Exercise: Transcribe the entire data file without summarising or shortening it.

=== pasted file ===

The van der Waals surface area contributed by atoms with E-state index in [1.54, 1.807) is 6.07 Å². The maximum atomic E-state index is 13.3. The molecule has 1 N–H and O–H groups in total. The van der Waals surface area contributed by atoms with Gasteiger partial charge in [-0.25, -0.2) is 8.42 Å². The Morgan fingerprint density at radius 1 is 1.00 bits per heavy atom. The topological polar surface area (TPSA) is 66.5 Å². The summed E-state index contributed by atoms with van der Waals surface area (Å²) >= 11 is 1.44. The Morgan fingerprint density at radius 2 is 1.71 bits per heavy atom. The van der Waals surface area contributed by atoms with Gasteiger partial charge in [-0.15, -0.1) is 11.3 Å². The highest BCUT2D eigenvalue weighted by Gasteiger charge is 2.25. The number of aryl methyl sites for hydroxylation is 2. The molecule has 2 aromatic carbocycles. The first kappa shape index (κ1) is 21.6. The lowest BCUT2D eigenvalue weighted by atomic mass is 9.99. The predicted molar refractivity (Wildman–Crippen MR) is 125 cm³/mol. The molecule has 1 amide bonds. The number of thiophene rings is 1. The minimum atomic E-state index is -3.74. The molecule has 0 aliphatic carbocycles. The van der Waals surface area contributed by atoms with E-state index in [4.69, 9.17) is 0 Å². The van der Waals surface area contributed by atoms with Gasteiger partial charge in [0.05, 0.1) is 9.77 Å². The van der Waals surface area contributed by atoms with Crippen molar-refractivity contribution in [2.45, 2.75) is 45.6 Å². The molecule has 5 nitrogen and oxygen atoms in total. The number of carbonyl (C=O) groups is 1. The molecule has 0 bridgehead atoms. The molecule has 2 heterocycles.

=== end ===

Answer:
The van der Waals surface area contributed by atoms with E-state index in [1.54, 1.807) is 6.07 Å². The maximum atomic E-state index is 13.3. The molecule has 1 N–H and O–H groups in total. The van der Waals surface area contributed by atoms with Gasteiger partial charge in [-0.25, -0.2) is 8.42 Å². The Morgan fingerprint density at radius 1 is 1.00 bits per heavy atom. The topological polar surface area (TPSA) is 66.5 Å². The summed E-state index contributed by atoms with van der Waals surface area (Å²) >= 11 is 1.44. The Morgan fingerprint density at radius 2 is 1.71 bits per heavy atom. The van der Waals surface area contributed by atoms with Gasteiger partial charge in [-0.15, -0.1) is 11.3 Å². The highest BCUT2D eigenvalue weighted by Gasteiger charge is 2.25. The number of aryl methyl sites for hydroxylation is 2. The molecule has 2 aromatic carbocycles. The first kappa shape index (κ1) is 21.6. The lowest BCUT2D eigenvalue weighted by atomic mass is 9.99. The predicted molar refractivity (Wildman–Crippen MR) is 125 cm³/mol. The molecule has 1 amide bonds. The number of thiophene rings is 1. The minimum atomic E-state index is -3.74. The molecule has 0 aliphatic carbocycles. The van der Waals surface area contributed by atoms with E-state index in [4.69, 9.17) is 0 Å². The van der Waals surface area contributed by atoms with Gasteiger partial charge in [0.05, 0.1) is 9.77 Å². The van der Waals surface area contributed by atoms with Crippen molar-refractivity contribution in [2.45, 2.75) is 45.6 Å². The molecule has 5 nitrogen and oxygen atoms in total. The number of carbonyl (C=O) groups is 1. The molecule has 0 bridgehead atoms. The molecule has 2 heterocycles.